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Warning: Drinking Cola May Be Dangerous To Your Health

May 11, 2011
Warning: Drinking Cola May Be Dangerous To Your Health

By Jessica Leifer

Faculty Peer Reviewed

As a new third year medical student excited to finally be seeing my own patients and still looking for my style as an interviewer, I approach the social history in the systematic way we have learned in the first 2 years of medical school. God forbid I leave something out. Over the past month of my first clerkship, I’ve grown comfortable with asking the uncomfortable questions: Are you currently sexually active? With men,…

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Is Dark Chocolate Good For You?

March 30, 2011
Is Dark Chocolate Good For You?

By Lisa Parikh, MD

Faculty Peer Reviewed

I was recently counseling an overweight patient about nutrition and exercise when he asked, “Doc, is it true what they say about dark chocolate being good for you?” I told him that although I had heard about this, I was actually not too sure about the evidence behind this. As a strong supporter of the “I wish that the best tasting foods were good for you” club, I decided this was…

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From The Archives: The Skinny on Cachexia…Can it be Treated?

March 24, 2011
From The Archives: The Skinny on Cachexia…Can it be Treated?

Please enjoy this post from the Clinical Correlations archives first posted April 22, 2009

Michael T. Tees, MD, MPH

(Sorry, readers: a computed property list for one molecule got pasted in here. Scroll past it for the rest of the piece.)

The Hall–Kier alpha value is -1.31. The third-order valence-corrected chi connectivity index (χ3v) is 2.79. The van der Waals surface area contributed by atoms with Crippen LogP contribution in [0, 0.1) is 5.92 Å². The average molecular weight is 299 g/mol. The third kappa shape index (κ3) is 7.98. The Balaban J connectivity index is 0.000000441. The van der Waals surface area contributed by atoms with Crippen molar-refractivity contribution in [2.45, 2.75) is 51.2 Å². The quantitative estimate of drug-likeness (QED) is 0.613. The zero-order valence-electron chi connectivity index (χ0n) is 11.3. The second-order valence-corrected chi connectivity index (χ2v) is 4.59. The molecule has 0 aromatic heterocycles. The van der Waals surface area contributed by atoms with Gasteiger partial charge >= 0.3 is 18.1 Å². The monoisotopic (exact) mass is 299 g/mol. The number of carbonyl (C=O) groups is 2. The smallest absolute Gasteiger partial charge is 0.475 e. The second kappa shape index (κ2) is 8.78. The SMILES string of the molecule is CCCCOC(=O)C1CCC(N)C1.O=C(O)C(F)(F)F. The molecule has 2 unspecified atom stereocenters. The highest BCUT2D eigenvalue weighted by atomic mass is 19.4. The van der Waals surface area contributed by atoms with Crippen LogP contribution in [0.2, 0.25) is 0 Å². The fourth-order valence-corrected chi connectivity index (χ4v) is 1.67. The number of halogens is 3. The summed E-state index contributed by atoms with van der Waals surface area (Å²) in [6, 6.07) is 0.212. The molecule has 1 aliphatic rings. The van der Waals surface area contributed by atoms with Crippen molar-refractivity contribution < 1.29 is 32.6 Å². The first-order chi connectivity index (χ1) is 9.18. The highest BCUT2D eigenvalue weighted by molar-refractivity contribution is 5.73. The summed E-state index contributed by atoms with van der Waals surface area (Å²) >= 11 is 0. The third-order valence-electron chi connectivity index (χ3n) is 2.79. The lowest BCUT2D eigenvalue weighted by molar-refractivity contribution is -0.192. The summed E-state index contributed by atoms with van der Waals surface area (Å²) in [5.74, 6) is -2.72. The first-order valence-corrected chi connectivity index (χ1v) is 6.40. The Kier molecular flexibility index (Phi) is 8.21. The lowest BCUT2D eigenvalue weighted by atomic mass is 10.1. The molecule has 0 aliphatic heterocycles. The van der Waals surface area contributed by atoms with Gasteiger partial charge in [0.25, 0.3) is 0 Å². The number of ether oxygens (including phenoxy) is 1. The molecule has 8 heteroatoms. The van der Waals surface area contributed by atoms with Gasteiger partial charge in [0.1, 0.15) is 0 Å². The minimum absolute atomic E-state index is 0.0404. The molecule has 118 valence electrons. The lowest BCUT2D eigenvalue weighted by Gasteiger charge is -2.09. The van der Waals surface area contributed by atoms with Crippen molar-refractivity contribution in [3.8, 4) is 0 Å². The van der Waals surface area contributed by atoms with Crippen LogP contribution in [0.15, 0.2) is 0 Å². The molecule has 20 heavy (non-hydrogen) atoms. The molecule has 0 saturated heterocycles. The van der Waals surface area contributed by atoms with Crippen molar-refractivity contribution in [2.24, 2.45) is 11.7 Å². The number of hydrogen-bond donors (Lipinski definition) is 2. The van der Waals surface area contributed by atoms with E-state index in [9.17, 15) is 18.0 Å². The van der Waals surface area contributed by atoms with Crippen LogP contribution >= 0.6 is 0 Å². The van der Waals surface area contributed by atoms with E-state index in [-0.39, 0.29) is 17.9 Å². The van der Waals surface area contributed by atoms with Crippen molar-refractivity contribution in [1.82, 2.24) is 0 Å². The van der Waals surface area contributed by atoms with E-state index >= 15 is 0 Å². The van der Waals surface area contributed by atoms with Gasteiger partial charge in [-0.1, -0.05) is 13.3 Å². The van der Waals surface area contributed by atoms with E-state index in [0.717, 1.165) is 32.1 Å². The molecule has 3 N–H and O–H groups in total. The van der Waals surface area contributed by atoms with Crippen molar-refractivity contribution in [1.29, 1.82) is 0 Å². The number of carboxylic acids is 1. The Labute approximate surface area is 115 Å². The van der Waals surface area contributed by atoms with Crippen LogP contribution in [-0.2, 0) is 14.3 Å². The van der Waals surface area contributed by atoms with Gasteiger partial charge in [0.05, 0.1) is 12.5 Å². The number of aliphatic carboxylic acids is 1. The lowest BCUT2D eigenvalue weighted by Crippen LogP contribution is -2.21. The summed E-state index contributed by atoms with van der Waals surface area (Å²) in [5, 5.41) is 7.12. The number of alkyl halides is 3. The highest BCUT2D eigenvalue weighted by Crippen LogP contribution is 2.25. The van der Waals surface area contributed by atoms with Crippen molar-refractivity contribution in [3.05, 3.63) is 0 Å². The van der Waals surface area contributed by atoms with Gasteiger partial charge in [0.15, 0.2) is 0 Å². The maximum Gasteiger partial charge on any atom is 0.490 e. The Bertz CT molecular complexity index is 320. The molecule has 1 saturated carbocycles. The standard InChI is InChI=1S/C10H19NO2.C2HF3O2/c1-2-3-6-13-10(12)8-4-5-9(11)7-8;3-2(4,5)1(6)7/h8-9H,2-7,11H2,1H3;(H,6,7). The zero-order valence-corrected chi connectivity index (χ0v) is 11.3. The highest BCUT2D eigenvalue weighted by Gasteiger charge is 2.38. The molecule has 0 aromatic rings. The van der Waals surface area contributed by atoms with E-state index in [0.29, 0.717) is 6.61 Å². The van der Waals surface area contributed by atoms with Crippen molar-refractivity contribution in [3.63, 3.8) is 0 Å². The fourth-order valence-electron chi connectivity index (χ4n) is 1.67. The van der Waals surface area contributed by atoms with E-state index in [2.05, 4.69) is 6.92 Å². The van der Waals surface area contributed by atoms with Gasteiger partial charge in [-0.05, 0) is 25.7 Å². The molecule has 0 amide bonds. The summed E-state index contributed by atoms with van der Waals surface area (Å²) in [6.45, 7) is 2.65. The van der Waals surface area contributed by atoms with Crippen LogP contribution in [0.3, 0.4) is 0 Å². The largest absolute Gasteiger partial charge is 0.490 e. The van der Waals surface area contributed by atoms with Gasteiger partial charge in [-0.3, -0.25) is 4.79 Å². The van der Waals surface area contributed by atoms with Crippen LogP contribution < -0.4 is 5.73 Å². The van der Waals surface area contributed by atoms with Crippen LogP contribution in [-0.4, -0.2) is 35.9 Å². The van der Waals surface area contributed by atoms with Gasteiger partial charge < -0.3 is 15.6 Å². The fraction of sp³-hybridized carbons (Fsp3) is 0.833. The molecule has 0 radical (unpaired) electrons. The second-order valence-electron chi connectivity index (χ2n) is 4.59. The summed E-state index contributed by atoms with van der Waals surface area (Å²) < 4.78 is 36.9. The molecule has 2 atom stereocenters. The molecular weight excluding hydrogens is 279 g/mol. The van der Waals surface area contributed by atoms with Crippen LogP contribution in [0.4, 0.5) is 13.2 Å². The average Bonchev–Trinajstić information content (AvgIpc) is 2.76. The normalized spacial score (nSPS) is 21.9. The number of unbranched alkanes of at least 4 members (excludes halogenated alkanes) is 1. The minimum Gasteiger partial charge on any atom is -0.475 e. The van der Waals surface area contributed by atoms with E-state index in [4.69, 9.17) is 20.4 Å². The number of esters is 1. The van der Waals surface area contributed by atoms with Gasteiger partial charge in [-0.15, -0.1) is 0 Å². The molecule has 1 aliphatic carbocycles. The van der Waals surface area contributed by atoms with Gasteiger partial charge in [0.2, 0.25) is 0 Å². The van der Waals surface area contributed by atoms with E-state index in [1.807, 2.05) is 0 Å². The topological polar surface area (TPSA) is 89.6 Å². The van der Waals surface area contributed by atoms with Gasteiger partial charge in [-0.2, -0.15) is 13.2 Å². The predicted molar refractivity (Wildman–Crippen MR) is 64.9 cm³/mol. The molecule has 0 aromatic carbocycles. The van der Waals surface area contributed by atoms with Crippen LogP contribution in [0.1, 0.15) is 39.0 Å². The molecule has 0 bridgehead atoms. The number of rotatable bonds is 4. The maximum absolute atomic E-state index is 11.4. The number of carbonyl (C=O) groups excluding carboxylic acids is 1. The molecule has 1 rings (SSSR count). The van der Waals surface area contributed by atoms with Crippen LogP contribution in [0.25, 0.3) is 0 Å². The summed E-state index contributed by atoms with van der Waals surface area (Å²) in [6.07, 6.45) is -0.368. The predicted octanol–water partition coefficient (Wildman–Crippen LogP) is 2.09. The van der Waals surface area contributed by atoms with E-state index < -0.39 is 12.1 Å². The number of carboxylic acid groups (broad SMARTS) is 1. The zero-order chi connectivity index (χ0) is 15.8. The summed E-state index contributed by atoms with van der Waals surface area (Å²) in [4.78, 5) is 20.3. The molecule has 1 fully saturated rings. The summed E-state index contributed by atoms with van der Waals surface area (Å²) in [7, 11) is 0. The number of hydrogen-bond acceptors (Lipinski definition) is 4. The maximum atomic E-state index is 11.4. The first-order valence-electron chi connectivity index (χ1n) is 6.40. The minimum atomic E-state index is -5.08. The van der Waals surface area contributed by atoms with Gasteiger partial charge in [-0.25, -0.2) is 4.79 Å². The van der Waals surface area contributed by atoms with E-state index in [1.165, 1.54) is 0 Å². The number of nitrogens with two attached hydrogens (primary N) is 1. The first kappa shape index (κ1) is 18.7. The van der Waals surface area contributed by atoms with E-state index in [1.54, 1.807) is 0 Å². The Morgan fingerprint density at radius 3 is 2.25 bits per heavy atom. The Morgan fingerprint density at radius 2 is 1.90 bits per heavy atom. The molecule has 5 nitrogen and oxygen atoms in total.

On the wards and in the clinic, the physician is frequently presented with a patient with a decreased appetite and alarming weight loss. The patient is likely frustrated with their own fraility, the family is upset at the poor nutritional state of their loved one, but the healthcare provider should be the most concerned. This clinical presentation without…

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Myths and Realities: Does Vitamin C Work for the Common Cold?

January 7, 2011
Myths and Realities: Does Vitamin C Work for the Common Cold?

By Carolyn Bevan,  MD

Faculty Peer Reviewed

It starts with a tickle in your throat.  You feel a bit more tired after a day’s work, maybe your forehead feels a little warm.  You try to will it away, but over the next few days, it hits you: the congestion, runny nose and annoying cough.  Much to your dismay, you have a cold.  Determined not to give in without a fight, you drag yourself to the nearest drug store and…

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Branched Chain Amino Acid Supplementation for Patients with Cirrhosis

December 3, 2010
Branched Chain Amino Acid Supplementation for Patients with Cirrhosis

By Nicole Leigh Aaronson,MD,  Loren Wissner Greene, MD, and  Denise Pate, MD

Faculty Peer Reviewed

Introduction:

Whereas there are specially designed diets for patients with hypertension, diabetes, and renal failure, NYU Medical Center, like most medical centers, does not have a specific diet for patients with cirrhosis. In considering what dietary modifications might benefit these patients, it is useful to first examine the nutritional status of the cirrhotic patient. Cirrhosis is a disease characterized by progressive liver…

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Does Vitamin D Supplementation Reduce the Risk of Cardiovascular Events?

October 6, 2010
Does Vitamin D Supplementation Reduce the Risk of Cardiovascular Events?

By Karina Vivar, MS4

Faculty Peer Reviewed

Vitamin D deficiency is highly prevalent in the U.S. and worldwide, and the problem appears to be worsening.  By definition, vitamin D deficiency is a serum 25-hydroxyvitamin D (25-OH D) level of less than 20 ng/mL.  Vitamin D insufficiency is defined as a serum 25-OH D level from 20 to 30 ng/mL.  Unless there is a high risk for fracture and a clinical suspicion of deficiency, it is not routine to…